A new online history launched today illuminates an often overlooked part of New Zealand’s First World War story, Arts, Culture and Heritage Minister Maggie Barry says.
A joint effort between the State Services Commission and the Ministry for Culture and Heritage, The Public Service At War tells the story of the service and sacrifice of government employees throughout the conflict.
“More than 8,000 public servants served from 1914-18, and more than 1,000 lost their lives. Their experience was an important part of New Zealand’s war effort and their story is well worth telling,” Ms Barry says.
“This online resource gives us vital insight into how our nation coped with the demands of a horrific new age of industrialised conflict.”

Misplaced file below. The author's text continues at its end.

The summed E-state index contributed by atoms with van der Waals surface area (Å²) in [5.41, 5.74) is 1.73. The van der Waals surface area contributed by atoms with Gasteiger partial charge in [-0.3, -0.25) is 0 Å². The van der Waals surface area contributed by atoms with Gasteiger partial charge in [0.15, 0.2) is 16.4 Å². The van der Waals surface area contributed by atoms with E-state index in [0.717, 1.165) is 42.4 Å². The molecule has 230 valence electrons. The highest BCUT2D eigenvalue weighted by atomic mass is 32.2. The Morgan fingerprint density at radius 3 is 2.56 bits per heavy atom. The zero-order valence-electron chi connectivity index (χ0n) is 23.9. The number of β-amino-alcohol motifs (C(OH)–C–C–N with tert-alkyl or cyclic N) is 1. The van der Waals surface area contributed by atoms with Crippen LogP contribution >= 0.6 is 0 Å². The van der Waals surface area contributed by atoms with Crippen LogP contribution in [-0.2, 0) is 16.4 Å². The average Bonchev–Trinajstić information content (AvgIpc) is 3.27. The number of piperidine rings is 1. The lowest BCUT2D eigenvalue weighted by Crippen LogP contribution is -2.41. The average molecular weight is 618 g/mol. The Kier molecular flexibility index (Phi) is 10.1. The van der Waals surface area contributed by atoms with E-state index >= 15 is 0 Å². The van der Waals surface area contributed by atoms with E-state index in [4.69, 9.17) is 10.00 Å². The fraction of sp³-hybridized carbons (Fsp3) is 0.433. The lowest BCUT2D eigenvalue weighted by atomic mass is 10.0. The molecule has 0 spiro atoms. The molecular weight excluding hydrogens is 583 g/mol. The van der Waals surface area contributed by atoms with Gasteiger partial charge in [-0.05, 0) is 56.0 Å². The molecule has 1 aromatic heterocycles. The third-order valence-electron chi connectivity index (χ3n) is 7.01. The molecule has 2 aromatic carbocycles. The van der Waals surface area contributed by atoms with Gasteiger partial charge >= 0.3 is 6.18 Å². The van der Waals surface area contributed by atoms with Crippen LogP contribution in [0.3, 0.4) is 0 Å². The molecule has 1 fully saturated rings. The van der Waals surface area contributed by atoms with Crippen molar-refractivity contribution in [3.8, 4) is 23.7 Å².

The outbreak of war placed an extraordinary strain on the New Zealand government, which found itself administering a vast military machine while trying to keep the country moving in a time of unprecedented shortage and disruption.
Public servants had to manage and enforce the controversial conscription law, keep the supply line to embattled Britain open and prepare the country for a possible attack by Germany.
“The story is told with a large collection of evocative images and poignant letters of condolence sent to families from grieving colleagues.” Ms Barry says.
Also included is the story of how the railways and postal service coped with the war and Rolls of Honour commemorating those who fell.
The Public Service At War can be viewed at www.nzhistory.net.nz/war/the-public-service-at-war
Updated on 5th May 2016